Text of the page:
Anti-virus software is dead said Brian Dye, a senior executive at one of the world’s premier security companies, Symantec, who made this famous pronouncement during an oft-quoted Wall Street Journal interview in 2014. The comments made by Dye (now of Intel Security) were unexpected and perhaps slightly out of context but it was still bracing for an executive at a giant of security to even hint at the idea that the anti-virus protection that enriched his company might now be yesterday’s technology.

And yet, behold, the anti-virus software industry Dye spoke of still goes form strength to strength with a small clutch of specialist firms based in Eastern Europe now among its most successful global stars. Why Eastern Europe? That is a mystery and probably has something to do with the ability of former Soviet nations – Russia (Kaspersky Lab), the Czech Republic (Avast and AVG), Slovakia (ESET) and Romania (BitDefender)- to turn out first-class software engineers or simply a long-term mentality that has turned out to be better suited to the challenges of the security industry than the US model of following the money. It seems like a hundred other US startups are happy to declare anti-virus dead too although what they replace it with sounds to cynics like a speculative attempt to reinvent the same thing in new clothes.

istock photo 6192845 computer virus alert warning on monitor screen green and red

To this day, only one of the Eastern European brands is not privately owned, AVG, which went public in 2012 and might be regretting that decision.

One name that typifies this long-term outlook on this industry is ESET. Started unofficially in late 1980’s Communist Czechoslovakia when private enterprise was still illegal, the firm finally got its official start in 1992 after that system’s demise. From a handful of programmers in what in early 1993 became the new capital of Slovakia, Bratislava, the company has quietly grown into one of Europe’s largest software security firms with almost 1,100 employees (behind only Kaspersky Lab). Unflashy, engineering-focused and with the trick of still feeling like a small company, doubtless its six core founders could have sold out many times but have, mysteriously, decided not to.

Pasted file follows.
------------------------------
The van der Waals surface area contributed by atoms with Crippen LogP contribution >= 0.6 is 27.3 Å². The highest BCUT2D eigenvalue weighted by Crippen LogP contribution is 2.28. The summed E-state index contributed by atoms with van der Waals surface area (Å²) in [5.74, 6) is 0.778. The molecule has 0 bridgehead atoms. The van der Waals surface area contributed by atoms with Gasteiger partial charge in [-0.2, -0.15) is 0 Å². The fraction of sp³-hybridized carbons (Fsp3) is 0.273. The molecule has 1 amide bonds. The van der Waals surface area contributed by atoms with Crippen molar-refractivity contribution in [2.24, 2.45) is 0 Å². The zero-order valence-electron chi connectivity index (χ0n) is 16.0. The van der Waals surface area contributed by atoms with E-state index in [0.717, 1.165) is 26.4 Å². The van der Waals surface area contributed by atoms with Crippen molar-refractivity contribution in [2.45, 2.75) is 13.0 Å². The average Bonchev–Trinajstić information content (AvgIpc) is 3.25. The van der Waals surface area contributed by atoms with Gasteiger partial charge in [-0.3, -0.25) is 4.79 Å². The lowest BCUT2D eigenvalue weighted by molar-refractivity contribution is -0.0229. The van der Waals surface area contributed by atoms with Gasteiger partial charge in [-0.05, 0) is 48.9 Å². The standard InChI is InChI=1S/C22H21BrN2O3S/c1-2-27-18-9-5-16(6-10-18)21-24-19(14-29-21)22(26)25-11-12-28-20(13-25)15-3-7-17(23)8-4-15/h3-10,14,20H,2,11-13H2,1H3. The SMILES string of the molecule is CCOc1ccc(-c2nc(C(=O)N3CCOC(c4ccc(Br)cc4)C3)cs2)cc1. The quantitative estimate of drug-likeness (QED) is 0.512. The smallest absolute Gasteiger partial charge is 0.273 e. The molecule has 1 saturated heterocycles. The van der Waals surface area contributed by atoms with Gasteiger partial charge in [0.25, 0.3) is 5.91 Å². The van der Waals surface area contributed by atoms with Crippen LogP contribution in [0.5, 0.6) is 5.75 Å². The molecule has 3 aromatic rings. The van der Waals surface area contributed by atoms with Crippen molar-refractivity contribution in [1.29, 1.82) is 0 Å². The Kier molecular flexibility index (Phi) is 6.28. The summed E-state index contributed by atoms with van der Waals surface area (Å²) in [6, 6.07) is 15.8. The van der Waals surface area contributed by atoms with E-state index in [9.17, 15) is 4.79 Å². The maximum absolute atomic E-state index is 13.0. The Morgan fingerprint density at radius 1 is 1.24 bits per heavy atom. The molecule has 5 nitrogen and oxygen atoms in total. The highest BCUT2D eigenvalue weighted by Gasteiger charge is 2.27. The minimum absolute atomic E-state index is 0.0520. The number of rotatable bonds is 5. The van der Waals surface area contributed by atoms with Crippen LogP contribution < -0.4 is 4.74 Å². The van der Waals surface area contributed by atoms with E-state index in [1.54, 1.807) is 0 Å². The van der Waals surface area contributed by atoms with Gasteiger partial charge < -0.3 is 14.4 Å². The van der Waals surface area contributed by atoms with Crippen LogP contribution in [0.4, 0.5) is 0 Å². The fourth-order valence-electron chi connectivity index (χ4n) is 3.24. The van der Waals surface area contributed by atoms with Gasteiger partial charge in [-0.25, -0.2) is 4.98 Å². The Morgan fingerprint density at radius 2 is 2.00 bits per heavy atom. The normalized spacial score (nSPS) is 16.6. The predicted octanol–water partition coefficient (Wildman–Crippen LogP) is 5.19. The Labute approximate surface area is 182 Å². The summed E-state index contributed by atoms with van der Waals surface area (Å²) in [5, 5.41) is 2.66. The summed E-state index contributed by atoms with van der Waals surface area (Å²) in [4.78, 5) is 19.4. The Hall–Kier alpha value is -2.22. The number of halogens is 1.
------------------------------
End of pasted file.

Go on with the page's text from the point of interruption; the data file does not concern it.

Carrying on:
The UK has no security firm that compares with ESET whose headquarters sit in an unassuming tower block near the banks of the Danube in one of the Europe’s smallest capital cities, with barely 500,000 inhabitants, about the size of Edinburgh. Could a UK city of this size create a company of nearly 1,000 or more souls making complex software products? Despite 300 years of Capitalism to Slovakia’s less than 30, the evidence suggests not.

Next: the changed face of anti-virus